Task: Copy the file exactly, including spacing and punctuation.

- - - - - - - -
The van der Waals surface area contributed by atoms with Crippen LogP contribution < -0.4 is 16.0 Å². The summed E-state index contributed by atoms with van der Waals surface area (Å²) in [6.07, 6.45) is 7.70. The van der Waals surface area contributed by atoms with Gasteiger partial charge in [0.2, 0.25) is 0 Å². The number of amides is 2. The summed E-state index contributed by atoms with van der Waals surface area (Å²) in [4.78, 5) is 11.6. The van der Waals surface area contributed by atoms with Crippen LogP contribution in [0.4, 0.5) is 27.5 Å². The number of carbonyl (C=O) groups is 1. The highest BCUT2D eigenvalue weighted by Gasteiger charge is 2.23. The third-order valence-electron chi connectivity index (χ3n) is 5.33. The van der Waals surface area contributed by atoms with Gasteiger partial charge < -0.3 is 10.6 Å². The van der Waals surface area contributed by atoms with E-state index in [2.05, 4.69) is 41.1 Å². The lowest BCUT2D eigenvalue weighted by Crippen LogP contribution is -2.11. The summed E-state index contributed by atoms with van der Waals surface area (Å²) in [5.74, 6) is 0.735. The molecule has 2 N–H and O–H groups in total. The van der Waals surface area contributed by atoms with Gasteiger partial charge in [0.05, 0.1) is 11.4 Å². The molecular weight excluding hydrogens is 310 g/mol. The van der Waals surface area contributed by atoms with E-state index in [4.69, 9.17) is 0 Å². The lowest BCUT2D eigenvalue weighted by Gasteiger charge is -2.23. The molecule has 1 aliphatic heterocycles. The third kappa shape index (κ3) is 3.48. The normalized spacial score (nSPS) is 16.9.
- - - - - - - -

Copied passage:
The van der Waals surface area contributed by atoms with Crippen LogP contribution < -0.4 is 16.0 Å². The summed E-state index contributed by atoms with van der Waals surface area (Å²) in [6.07, 6.45) is 7.70. The van der Waals surface area contributed by atoms with Gasteiger partial charge in [0.2, 0.25) is 0 Å². The number of amides is 2. The summed E-state index contributed by atoms with van der Waals surface area (Å²) in [4.78, 5) is 11.6. The van der Waals surface area contributed by atoms with Crippen LogP contribution in [0.4, 0.5) is 27.5 Å². The number of carbonyl (C=O) groups is 1. The highest BCUT2D eigenvalue weighted by Gasteiger charge is 2.23. The third-order valence-electron chi connectivity index (χ3n) is 5.33. The van der Waals surface area contributed by atoms with Gasteiger partial charge < -0.3 is 10.6 Å². The van der Waals surface area contributed by atoms with E-state index in [2.05, 4.69) is 41.1 Å². The lowest BCUT2D eigenvalue weighted by Crippen LogP contribution is -2.11. The summed E-state index contributed by atoms with van der Waals surface area (Å²) in [5.74, 6) is 0.735. The molecule has 2 N–H and O–H groups in total. The van der Waals surface area contributed by atoms with Gasteiger partial charge in [0.05, 0.1) is 11.4 Å². The molecular weight excluding hydrogens is 310 g/mol. The van der Waals surface area contributed by atoms with E-state index in [4.69, 9.17) is 0 Å². The lowest BCUT2D eigenvalue weighted by Gasteiger charge is -2.23. The molecule has 1 aliphatic heterocycles. The third kappa shape index (κ3) is 3.48. The normalized spacial score (nSPS) is 16.9.